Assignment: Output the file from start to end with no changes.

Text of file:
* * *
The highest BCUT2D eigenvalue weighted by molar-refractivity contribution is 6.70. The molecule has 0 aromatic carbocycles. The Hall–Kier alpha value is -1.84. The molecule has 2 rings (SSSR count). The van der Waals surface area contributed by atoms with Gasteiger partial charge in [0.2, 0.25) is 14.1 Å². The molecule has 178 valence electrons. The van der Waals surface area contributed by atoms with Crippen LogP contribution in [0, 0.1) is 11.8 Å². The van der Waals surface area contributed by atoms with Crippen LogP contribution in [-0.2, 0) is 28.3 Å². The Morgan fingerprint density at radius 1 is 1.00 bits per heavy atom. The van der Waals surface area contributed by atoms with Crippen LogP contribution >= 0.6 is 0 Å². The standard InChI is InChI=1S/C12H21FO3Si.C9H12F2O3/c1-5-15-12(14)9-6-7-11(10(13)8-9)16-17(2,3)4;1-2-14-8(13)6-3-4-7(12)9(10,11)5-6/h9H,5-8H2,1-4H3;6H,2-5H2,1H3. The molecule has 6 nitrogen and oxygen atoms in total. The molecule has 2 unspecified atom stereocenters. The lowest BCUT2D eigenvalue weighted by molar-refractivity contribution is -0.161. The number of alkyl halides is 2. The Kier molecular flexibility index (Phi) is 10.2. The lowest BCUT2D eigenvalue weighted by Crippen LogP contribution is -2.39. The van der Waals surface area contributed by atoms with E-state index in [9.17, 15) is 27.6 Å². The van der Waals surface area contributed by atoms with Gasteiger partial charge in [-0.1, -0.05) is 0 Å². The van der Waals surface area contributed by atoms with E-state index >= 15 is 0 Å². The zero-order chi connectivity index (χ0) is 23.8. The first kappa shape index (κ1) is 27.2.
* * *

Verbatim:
The highest BCUT2D eigenvalue weighted by molar-refractivity contribution is 6.70. The molecule has 0 aromatic carbocycles. The Hall–Kier alpha value is -1.84. The molecule has 2 rings (SSSR count). The van der Waals surface area contributed by atoms with Gasteiger partial charge in [0.2, 0.25) is 14.1 Å². The molecule has 178 valence electrons. The van der Waals surface area contributed by atoms with Crippen LogP contribution in [0, 0.1) is 11.8 Å². The van der Waals surface area contributed by atoms with Crippen LogP contribution in [-0.2, 0) is 28.3 Å². The Morgan fingerprint density at radius 1 is 1.00 bits per heavy atom. The van der Waals surface area contributed by atoms with Crippen LogP contribution >= 0.6 is 0 Å². The standard InChI is InChI=1S/C12H21FO3Si.C9H12F2O3/c1-5-15-12(14)9-6-7-11(10(13)8-9)16-17(2,3)4;1-2-14-8(13)6-3-4-7(12)9(10,11)5-6/h9H,5-8H2,1-4H3;6H,2-5H2,1H3. The molecule has 6 nitrogen and oxygen atoms in total. The molecule has 2 unspecified atom stereocenters. The lowest BCUT2D eigenvalue weighted by molar-refractivity contribution is -0.161. The number of alkyl halides is 2. The Kier molecular flexibility index (Phi) is 10.2. The lowest BCUT2D eigenvalue weighted by Crippen LogP contribution is -2.39. The van der Waals surface area contributed by atoms with E-state index in [9.17, 15) is 27.6 Å². The van der Waals surface area contributed by atoms with Gasteiger partial charge in [-0.1, -0.05) is 0 Å². The van der Waals surface area contributed by atoms with E-state index >= 15 is 0 Å². The zero-order chi connectivity index (χ0) is 23.8. The first kappa shape index (κ1) is 27.2.